Jacob leaves his night of wrestling with God, with his past, his present and his future, with two permanent memories.  He has new name, Israel, by which he is remembered to this day.  And he has a limp, a permanent scar in the depth of his body.  Our lives and our encounters with the holy change us; we emerge out of our struggles, out of our passionately lived lives marked by what has happened to us.  My brother is a life-long wrestler.  He started wrestling in sixth grade, was a state champ in high school, came close to making the Olympic team years ago, and is now the head coach at Franklin and Marshall College.  He loves the sport.  He also has no cartilage in either of his knees and really funny-looking ears – cauliflower ears are a common disfigurement for wrestlers.  The cartilage in the ear breaks down and never really heals.  They’re his limp, and he’s actually kind of proud of them.  Our limps may not be as prominent as disfigured ears, but we bear them nonetheless.  We need not bear them in shame.  Women often speak of the importance of the day when they transformed their attitude toward the stretch marks of pregnancy on their bellies, embracing them as beautiful reminders of one of the most loving things they’ve ever done, instead of trying to hide them as ugly and imperfect.  Living fully, loving completely entails embracing our own lives, all of them, limps and stretch marks included, and then moving on to face the world with love.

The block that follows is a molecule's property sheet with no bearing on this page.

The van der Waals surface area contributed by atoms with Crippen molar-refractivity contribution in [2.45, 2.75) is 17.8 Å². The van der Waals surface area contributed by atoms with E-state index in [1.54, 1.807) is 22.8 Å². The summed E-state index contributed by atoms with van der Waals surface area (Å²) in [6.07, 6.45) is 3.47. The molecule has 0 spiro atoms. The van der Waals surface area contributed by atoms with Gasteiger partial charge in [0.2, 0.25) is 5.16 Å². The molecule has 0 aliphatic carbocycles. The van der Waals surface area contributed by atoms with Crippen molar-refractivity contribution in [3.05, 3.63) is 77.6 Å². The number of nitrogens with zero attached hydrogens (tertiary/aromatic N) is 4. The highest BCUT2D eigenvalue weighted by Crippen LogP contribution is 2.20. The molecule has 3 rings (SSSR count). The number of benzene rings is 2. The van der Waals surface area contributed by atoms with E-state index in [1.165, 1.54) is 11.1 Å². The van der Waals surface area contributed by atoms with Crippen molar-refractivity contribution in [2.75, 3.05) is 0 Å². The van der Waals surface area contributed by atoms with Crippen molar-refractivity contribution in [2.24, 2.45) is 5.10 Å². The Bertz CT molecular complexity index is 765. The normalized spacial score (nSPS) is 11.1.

The table at which we gather is the table where Christ accepts and welcomes us as we are, wherever we are on our journey.  It is his table, and he invites us all, in love to come, with our whole lives, the proud moments and the shameful ones, to gather with the saints at the welcome table.  We are blessed that we can be at this table together, after many years, welcomed and welcoming each other in love.  Amen.